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40 treatment teams from 20 countries attended PATA 2007 in Manzini, Swaziland, where the focus of the workshop was on TB/HIV, the Adolescent with HIV and Caring for the carer.
PATA Swaziland proceedings
The PATA Swaziland proceedings are now available. Please download here or email email@example.com to have a copy posted to you. Teams attending the 2008 PATA Forum will receive a copy in Rwanda.
"Our patients are poor, but not stupid." That was one of the most important lessons Joia Mukherjee learnt while working in HIV/AIDS affected communities in Haiti.
Since then, as Medical Director for Partners in Health in Uganda, she has, in her uniquely fiery way, imparted this and other knowledge gained from the field to first world audiences and developing countries alike.
The keynote speaker on the opening night of the 2007 PATA Forum, Mukherjee challenged her large audience throughout.
"What you need is an approach that's comprehensive, that says this woman's life counts," she said, emphasising that the fight against HIV/AIDS should never be an isolated one, but an integrated one.
Citing common misconceptions as to how people in developing countries contract the disease, she illustrated how poverty is the biggest single factor, so often overlooked and not integrated with the treatment of AIDS patients.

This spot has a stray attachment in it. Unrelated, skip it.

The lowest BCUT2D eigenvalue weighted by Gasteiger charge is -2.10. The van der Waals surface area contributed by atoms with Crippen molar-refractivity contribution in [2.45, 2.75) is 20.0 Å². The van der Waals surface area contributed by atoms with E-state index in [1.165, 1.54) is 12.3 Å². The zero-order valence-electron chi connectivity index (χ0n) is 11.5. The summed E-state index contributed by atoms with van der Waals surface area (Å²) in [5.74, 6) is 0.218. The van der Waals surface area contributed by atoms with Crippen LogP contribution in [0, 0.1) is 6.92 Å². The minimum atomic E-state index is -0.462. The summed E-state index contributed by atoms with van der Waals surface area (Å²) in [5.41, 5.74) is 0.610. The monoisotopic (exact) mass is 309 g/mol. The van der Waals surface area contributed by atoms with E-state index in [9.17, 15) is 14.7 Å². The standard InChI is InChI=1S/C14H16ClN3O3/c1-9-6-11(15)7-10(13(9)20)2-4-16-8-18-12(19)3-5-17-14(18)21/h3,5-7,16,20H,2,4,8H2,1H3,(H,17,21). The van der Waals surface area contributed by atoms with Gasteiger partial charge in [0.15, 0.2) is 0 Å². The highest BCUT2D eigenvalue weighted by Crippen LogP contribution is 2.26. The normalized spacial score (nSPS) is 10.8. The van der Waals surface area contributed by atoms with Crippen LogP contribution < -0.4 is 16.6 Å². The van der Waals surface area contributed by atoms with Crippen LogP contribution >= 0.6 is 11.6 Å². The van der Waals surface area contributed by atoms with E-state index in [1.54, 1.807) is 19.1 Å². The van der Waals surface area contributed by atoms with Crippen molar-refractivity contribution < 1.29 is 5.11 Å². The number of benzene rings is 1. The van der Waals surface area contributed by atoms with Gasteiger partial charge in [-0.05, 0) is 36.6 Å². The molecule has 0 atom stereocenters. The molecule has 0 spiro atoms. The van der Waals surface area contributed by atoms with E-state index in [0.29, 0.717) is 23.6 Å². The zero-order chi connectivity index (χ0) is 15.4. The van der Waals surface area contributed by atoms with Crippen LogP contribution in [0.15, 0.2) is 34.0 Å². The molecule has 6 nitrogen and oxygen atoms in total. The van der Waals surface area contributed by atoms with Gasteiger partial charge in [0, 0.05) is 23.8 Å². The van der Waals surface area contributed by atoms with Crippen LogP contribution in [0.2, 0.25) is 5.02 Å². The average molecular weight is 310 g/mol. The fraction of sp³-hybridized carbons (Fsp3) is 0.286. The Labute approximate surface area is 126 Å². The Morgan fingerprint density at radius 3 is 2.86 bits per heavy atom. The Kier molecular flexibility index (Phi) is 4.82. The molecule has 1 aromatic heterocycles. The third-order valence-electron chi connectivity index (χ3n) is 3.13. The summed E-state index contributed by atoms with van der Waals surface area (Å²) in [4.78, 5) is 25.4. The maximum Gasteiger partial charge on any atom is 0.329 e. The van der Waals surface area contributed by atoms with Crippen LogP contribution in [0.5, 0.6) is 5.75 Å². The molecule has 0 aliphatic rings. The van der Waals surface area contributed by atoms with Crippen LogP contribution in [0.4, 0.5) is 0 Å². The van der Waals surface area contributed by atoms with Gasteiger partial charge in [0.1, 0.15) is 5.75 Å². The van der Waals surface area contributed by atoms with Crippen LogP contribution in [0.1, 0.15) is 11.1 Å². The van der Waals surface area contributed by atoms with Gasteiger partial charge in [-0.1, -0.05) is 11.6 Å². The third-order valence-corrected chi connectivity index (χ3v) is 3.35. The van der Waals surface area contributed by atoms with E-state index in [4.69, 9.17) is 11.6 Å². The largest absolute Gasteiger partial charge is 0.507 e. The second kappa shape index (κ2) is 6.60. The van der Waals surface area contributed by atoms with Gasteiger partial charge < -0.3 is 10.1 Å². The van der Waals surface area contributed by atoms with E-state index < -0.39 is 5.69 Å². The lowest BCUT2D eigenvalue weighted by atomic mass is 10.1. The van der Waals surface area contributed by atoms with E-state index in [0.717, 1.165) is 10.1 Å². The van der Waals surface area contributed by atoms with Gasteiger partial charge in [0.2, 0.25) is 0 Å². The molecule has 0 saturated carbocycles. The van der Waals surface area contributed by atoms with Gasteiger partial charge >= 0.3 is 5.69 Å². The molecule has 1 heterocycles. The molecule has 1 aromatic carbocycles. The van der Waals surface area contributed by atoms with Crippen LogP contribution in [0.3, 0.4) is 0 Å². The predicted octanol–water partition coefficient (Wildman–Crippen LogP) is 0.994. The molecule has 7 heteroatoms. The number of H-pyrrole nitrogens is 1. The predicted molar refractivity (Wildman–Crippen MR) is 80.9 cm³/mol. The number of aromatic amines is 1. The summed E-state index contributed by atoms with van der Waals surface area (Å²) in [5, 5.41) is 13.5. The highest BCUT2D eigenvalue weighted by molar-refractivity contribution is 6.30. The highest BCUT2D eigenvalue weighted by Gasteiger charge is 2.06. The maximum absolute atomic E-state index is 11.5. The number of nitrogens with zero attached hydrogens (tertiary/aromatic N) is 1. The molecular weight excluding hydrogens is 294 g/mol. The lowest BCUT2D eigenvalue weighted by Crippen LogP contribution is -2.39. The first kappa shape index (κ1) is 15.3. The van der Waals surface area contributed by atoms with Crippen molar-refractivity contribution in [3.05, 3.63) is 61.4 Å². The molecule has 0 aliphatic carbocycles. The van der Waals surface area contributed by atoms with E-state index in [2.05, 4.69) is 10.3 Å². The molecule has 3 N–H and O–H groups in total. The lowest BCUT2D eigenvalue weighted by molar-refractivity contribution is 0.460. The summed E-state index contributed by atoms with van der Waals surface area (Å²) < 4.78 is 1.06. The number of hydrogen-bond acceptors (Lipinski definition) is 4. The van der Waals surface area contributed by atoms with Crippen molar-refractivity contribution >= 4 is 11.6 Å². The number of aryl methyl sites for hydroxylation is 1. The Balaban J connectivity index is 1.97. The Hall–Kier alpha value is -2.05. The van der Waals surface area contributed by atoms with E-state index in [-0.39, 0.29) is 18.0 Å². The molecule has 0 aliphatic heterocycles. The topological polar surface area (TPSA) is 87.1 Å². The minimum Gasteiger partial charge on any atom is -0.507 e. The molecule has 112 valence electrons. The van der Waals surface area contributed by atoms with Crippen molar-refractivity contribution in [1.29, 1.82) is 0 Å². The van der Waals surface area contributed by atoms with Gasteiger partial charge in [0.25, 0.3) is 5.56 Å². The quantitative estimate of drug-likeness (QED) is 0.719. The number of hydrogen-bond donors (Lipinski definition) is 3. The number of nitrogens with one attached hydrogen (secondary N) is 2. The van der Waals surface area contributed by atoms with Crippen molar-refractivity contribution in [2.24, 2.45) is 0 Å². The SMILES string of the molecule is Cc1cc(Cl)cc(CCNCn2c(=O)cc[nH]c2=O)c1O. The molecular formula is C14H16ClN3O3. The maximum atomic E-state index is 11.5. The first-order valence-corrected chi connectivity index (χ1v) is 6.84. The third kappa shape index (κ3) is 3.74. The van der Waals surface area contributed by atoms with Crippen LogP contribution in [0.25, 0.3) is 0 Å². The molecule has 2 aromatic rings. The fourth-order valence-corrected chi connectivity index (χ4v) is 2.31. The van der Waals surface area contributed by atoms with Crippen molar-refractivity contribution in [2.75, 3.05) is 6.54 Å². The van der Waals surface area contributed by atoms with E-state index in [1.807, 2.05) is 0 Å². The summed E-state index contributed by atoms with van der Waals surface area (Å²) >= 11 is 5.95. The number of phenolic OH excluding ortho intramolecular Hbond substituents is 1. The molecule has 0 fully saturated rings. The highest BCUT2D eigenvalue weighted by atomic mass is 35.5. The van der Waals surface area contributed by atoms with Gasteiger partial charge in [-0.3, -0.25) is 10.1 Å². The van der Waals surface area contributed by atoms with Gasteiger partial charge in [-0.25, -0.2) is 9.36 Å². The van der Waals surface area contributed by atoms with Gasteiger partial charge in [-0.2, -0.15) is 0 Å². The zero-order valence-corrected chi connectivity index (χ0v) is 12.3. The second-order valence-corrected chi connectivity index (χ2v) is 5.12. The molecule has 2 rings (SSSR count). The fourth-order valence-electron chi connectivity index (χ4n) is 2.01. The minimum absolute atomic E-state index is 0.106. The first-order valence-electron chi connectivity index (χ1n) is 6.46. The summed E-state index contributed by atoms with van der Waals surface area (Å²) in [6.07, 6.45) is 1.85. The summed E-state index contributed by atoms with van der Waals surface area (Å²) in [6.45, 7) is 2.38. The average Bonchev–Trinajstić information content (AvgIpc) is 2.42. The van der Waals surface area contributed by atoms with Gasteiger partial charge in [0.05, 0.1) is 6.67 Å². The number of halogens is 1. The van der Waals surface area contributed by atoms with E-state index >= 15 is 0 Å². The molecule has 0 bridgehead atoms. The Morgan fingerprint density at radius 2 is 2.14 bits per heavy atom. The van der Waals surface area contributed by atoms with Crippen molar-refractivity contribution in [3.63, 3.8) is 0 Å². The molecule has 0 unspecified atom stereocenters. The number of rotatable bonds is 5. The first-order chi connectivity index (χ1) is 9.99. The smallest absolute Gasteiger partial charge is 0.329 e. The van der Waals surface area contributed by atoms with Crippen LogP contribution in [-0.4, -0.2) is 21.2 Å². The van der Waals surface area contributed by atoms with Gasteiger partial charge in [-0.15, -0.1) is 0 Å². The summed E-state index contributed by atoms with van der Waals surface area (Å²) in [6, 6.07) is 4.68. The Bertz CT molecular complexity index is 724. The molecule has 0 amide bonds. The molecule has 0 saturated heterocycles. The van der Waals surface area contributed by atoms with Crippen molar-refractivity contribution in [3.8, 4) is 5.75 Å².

She told of how "structural violence" in poor communities comes to the surface when women, alone with their children while their husbands work in distant mines or cities, offer sex in exchange for food and security, hence making the risk of contracting HIV/AIDS bigger.
"We are the advocates - nobody else is going to address these issues," she reminded the assembled delegates. "If we don't advocate for somehow getting these children tested, it's not going to happen."
A community based approach to diagnosis, treatment and adherence is essential, she said. The patient's home environment, psychosocial and physical needs must also be taken into account.
Expanding access to care for children infected by HIV and their families throughout the African continent.
For HIV-infected and affected children in Africa to access high quality, comprehensive services including ART by 2015.
lies within compassionate and committed mulidisciplinary treatment teams.
Please click on the following link to access documents and presentations on how best to disclose HIV status to children which were kindly provided to us by Medecins Sans Frontieres.
'SAY AND PLAY'
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